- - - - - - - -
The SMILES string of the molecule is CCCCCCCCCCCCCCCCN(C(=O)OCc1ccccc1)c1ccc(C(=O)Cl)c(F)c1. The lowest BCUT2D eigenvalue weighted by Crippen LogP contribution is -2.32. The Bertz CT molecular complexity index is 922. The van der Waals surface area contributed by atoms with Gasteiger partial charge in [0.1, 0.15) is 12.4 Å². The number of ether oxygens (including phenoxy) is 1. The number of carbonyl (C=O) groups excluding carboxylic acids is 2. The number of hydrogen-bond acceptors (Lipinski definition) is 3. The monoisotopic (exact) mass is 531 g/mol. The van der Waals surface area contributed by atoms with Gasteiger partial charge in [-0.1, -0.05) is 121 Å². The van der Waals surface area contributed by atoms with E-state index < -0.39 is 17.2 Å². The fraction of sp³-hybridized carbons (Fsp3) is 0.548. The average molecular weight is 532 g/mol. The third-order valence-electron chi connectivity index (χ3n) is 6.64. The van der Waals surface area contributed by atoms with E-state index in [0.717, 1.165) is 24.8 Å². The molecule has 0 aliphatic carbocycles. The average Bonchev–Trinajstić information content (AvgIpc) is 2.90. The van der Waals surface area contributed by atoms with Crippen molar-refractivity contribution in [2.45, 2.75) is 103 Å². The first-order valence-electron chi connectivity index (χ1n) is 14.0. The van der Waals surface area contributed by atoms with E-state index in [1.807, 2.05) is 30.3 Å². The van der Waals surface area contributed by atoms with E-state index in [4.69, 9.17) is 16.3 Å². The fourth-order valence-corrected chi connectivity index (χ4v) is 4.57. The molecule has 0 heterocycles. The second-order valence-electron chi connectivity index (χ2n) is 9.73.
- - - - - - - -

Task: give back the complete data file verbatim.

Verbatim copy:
The SMILES string of the molecule is CCCCCCCCCCCCCCCCN(C(=O)OCc1ccccc1)c1ccc(C(=O)Cl)c(F)c1. The lowest BCUT2D eigenvalue weighted by Crippen LogP contribution is -2.32. The Bertz CT molecular complexity index is 922. The van der Waals surface area contributed by atoms with Gasteiger partial charge in [0.1, 0.15) is 12.4 Å². The number of ether oxygens (including phenoxy) is 1. The number of carbonyl (C=O) groups excluding carboxylic acids is 2. The number of hydrogen-bond acceptors (Lipinski definition) is 3. The monoisotopic (exact) mass is 531 g/mol. The van der Waals surface area contributed by atoms with Gasteiger partial charge in [-0.1, -0.05) is 121 Å². The van der Waals surface area contributed by atoms with E-state index < -0.39 is 17.2 Å². The fraction of sp³-hybridized carbons (Fsp3) is 0.548. The average molecular weight is 532 g/mol. The third-order valence-electron chi connectivity index (χ3n) is 6.64. The van der Waals surface area contributed by atoms with E-state index in [0.717, 1.165) is 24.8 Å². The molecule has 0 aliphatic carbocycles. The average Bonchev–Trinajstić information content (AvgIpc) is 2.90. The van der Waals surface area contributed by atoms with Crippen molar-refractivity contribution in [2.45, 2.75) is 103 Å². The first-order valence-electron chi connectivity index (χ1n) is 14.0. The van der Waals surface area contributed by atoms with E-state index in [1.807, 2.05) is 30.3 Å². The van der Waals surface area contributed by atoms with E-state index in [4.69, 9.17) is 16.3 Å². The fourth-order valence-corrected chi connectivity index (χ4v) is 4.57. The molecule has 0 heterocycles. The second-order valence-electron chi connectivity index (χ2n) is 9.73.